Food Insecurity In New Hampshire Increases

Ruzanna Harutyunyan's picture

The New Hampshire Department of Health and Human Services (DHHS) is releasing results from a federal report that shows an increase in food insecurity in New Hampshire. Food insecurity is defined as not knowing where your next meal is coming from. The US Department of Agriculture's report reveals food insecurity in New Hampshire increased from 6.4% between 2002 - 2004 to 7.7% during 2005 – 2007.

"This study," said DHHS Commissioner Nicholas Toumpas, "shows there is a strong need for food and nutrition programs to assist families who were not able to get enough to eat on their own."

According to the report, nationally, only half of those who were food insecure were participating in programs such as the Women, Infants and Children (WIC) Nutrition Program and the Food Stamp Program.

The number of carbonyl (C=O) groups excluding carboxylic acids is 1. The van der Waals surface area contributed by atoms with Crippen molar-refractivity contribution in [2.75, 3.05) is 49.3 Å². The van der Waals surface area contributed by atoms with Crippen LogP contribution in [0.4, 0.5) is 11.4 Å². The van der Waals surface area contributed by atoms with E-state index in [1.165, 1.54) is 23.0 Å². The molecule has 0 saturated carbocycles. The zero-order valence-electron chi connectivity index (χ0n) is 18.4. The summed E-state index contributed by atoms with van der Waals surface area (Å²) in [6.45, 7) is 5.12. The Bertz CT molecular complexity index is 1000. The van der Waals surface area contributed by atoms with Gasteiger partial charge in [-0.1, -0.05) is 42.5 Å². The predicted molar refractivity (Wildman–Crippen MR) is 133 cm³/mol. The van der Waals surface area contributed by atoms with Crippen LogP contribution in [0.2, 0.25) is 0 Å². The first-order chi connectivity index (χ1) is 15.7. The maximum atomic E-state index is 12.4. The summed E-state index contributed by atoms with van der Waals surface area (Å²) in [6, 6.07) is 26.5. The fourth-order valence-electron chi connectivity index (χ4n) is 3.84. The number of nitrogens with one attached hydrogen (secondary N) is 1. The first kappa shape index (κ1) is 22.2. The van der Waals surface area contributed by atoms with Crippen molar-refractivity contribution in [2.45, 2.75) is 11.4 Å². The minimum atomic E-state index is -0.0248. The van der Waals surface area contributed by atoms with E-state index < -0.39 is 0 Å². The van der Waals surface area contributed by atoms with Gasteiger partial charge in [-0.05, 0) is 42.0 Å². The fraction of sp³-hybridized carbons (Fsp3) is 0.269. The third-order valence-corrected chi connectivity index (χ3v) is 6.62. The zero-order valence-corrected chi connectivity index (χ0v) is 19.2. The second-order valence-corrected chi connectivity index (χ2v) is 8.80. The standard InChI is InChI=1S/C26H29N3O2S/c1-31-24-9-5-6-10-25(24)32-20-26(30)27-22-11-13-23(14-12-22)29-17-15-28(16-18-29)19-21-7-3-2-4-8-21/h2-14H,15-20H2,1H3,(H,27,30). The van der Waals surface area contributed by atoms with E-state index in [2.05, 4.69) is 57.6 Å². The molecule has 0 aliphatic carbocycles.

"The current economic conditions have forced more and more people to turn to DHHS for help," said DHHS Director of Family Assistance (DFA) Terry Smith. "In the past year we've seen a 20% increase in the number of people applying for assistance; in our Food Stamp Program alone we've seen caseloads increase from 29,625 in October of 2007 to 33.624 in October of 2008."

The report compiled data over 3 years, from 2005-2007. Rates of food insecurity during the 3-year period ranged from 6.5% in North Dakota to 17.4% in Mississippi. The US Department of Agriculture interviewed nearly 2800 New Hampshire households about their access to adequate food, food expenditures and use of government food and nutrition programs.

"Even though New Hampshire was not one of the states with the highest food insecurity rates," said Public Health Director Dr Jose Montero, "this is still concerning. Our neighbors in Maine found that 13.3% of households surveyed were food insecure. We need to be prepared to assist New Hampshire families especially given the current economy and trends in food costs."

While these programs are options to help people, there are federal eligibility requirements that not all food insecure people meet. Other resources include local town welfare offices and local food pantries. DHHS also recommends a program called Serve New England, which is like a food buying co-op that anyone can qualify for; through it you can buy frozen meats, fresh fruits and vegetables at about half grocery store prices.